But on the debt side, Detter suggests that poor practices can lead to mistakes such as the disastrous Chicago parking meters privatization deal. Other critics—both in the bond market and in good government groups—have objected to leaving obligations that should be counted as debts off public balance sheets, thereby understating costs and risks to the public. Detter writes, “a focus on debt alone has also led to governments embracing much-criticized financial techniques such as Public Private Partnerships (PPP), resulting in an undue transfer of public wealth to the private sector. Where the main advantage was keeping debt off the government’s balance sheet.”
10) National: According to the Senate Lobbying Database, GEO Group spent $450,000 in the fourth quarter of 2018 on lobbying (top recipient, Ballard Partners at $150,000). CoreCivic spent $660,000 (including $390,000 on its own in-house lobbyists). For a rundown of the “broken” system of money in politics, see Alexandria Ocasio-Cortez’ five minutes with ethics experts in a committee hearing on HR 1.
12) Alaska: The state is going to privatize the operations of its psychiatric hospital. “The idea of privatizing operation of API has been debated for years. A 2017 study commissioned by the state warned against privatization, saying it would cost more and diminish the quality of service,” but some lawmakers from both major parties have been supportive. Others are more skeptical. “Bill Wielechowski, D-Anchorage, said he was concerned about introducing a profit motive into the state’s psychiatric health care system. He also questioned the administration’s decision to award a no-bid contract. The Disability Law Center, a nonprofit law firm that advocates for people with disabilities, released a statement questioning whether the state had the legal authority to sign a contract with Wellpath through its emergency procurement law.”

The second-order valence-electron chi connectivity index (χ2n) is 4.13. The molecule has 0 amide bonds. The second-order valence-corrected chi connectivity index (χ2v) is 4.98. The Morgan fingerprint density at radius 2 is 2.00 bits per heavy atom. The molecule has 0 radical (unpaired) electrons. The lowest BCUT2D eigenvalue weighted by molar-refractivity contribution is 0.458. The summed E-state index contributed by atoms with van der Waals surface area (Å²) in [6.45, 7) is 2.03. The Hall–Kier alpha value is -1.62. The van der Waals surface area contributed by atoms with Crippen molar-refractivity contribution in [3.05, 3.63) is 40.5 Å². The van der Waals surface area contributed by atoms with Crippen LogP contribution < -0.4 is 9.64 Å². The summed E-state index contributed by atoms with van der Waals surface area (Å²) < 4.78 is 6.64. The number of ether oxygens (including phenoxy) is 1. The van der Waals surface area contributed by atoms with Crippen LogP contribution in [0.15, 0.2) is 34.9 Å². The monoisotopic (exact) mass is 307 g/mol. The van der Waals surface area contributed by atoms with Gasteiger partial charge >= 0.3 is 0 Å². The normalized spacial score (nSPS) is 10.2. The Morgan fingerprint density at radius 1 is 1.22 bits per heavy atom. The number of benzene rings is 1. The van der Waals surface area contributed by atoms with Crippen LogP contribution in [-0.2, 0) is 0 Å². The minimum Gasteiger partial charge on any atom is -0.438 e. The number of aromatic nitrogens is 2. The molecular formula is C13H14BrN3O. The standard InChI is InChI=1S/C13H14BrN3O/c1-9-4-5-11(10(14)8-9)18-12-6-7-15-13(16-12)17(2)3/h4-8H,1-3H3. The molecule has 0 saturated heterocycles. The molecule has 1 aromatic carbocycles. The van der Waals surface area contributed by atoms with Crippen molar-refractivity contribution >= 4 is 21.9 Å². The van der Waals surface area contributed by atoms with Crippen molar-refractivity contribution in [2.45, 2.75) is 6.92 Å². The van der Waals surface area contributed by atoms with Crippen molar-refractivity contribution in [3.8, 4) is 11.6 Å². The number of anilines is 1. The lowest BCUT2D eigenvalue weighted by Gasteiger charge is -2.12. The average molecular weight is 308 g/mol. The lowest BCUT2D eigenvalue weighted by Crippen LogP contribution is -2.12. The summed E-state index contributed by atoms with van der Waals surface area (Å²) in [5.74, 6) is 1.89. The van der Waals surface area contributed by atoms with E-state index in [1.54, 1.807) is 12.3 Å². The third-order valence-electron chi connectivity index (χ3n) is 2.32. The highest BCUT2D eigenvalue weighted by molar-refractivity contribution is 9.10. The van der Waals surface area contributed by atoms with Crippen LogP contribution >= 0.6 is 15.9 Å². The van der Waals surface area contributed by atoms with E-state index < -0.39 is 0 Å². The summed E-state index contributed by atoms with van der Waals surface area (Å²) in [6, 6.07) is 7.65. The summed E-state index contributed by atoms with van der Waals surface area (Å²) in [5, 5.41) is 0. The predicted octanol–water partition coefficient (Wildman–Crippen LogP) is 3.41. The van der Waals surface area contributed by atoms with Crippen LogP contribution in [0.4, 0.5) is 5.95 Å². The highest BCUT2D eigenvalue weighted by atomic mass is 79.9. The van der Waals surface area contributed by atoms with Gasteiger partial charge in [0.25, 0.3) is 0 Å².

Beyond the question of the legality of the deal, concerns are being expressed about possible conflicts of interest. Wellpath is the result of a merger between a GEO Group spinoff and another company, and “the state budget director, Donna Arduin, has come under scrutiny by some lawmakers and a consumer-interest group, the Alaska Public Interest Group, for past connections to GEO.” Officials say Arduin had “no input” in the decision to contract with Wellpath.
13) Arizona: A state inmate has died “six weeks after he filed a court document claiming that he was ‘being killed due to inadequate medical care’” at the Arizona State Prison Complex in Florence. “Arizona currently contracts with Corizon, a private company, to provide its health-care services. Beginning on July 1, state prisons will switch to a different healthcare provider, Centurion, following whistleblower reports on KJZZ of shoddy record-keeping by Corizon.” Several weeks ago a whistleblower who worked at the Florence complex said Corizon health administrators directed him to cheat Arizona prison monitors.
The Appeal has just taken an in-depth look at Corizon, and says “the privately held company has been plagued by accusations of deadly medical neglect, as well as questions about its financial practices. For advocates, Corizon illustrates the dangers of an increasingly privatized and opaque correctional system.”